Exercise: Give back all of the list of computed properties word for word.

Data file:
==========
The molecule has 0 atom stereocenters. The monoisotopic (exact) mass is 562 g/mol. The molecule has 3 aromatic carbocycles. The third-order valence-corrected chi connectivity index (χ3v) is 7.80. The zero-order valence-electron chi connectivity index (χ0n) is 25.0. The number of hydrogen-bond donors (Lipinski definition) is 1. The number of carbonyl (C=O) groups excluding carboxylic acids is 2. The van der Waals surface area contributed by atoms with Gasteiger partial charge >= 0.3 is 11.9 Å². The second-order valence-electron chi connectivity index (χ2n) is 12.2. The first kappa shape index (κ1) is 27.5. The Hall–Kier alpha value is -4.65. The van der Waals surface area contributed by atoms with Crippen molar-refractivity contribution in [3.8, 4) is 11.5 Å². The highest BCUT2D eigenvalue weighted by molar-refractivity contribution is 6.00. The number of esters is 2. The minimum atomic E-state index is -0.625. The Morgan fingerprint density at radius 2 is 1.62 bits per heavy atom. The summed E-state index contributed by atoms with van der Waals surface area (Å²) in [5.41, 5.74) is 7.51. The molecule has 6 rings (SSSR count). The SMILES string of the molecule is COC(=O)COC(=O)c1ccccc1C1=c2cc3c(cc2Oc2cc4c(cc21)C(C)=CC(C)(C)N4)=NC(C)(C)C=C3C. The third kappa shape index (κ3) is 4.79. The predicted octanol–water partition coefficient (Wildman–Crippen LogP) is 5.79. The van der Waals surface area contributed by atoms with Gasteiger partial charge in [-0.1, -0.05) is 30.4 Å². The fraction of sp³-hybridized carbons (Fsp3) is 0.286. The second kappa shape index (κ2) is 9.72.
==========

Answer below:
The molecule has 0 atom stereocenters. The monoisotopic (exact) mass is 562 g/mol. The molecule has 3 aromatic carbocycles. The third-order valence-corrected chi connectivity index (χ3v) is 7.80. The zero-order valence-electron chi connectivity index (χ0n) is 25.0. The number of hydrogen-bond donors (Lipinski definition) is 1. The number of carbonyl (C=O) groups excluding carboxylic acids is 2. The van der Waals surface area contributed by atoms with Gasteiger partial charge >= 0.3 is 11.9 Å². The second-order valence-electron chi connectivity index (χ2n) is 12.2. The first kappa shape index (κ1) is 27.5. The Hall–Kier alpha value is -4.65. The van der Waals surface area contributed by atoms with Crippen molar-refractivity contribution in [3.8, 4) is 11.5 Å². The highest BCUT2D eigenvalue weighted by molar-refractivity contribution is 6.00. The number of esters is 2. The minimum atomic E-state index is -0.625. The Morgan fingerprint density at radius 2 is 1.62 bits per heavy atom. The summed E-state index contributed by atoms with van der Waals surface area (Å²) in [5.41, 5.74) is 7.51. The molecule has 6 rings (SSSR count). The SMILES string of the molecule is COC(=O)COC(=O)c1ccccc1C1=c2cc3c(cc2Oc2cc4c(cc21)C(C)=CC(C)(C)N4)=NC(C)(C)C=C3C. The third kappa shape index (κ3) is 4.79. The predicted octanol–water partition coefficient (Wildman–Crippen LogP) is 5.79. The van der Waals surface area contributed by atoms with Gasteiger partial charge in [-0.1, -0.05) is 30.4 Å². The fraction of sp³-hybridized carbons (Fsp3) is 0.286. The second kappa shape index (κ2) is 9.72.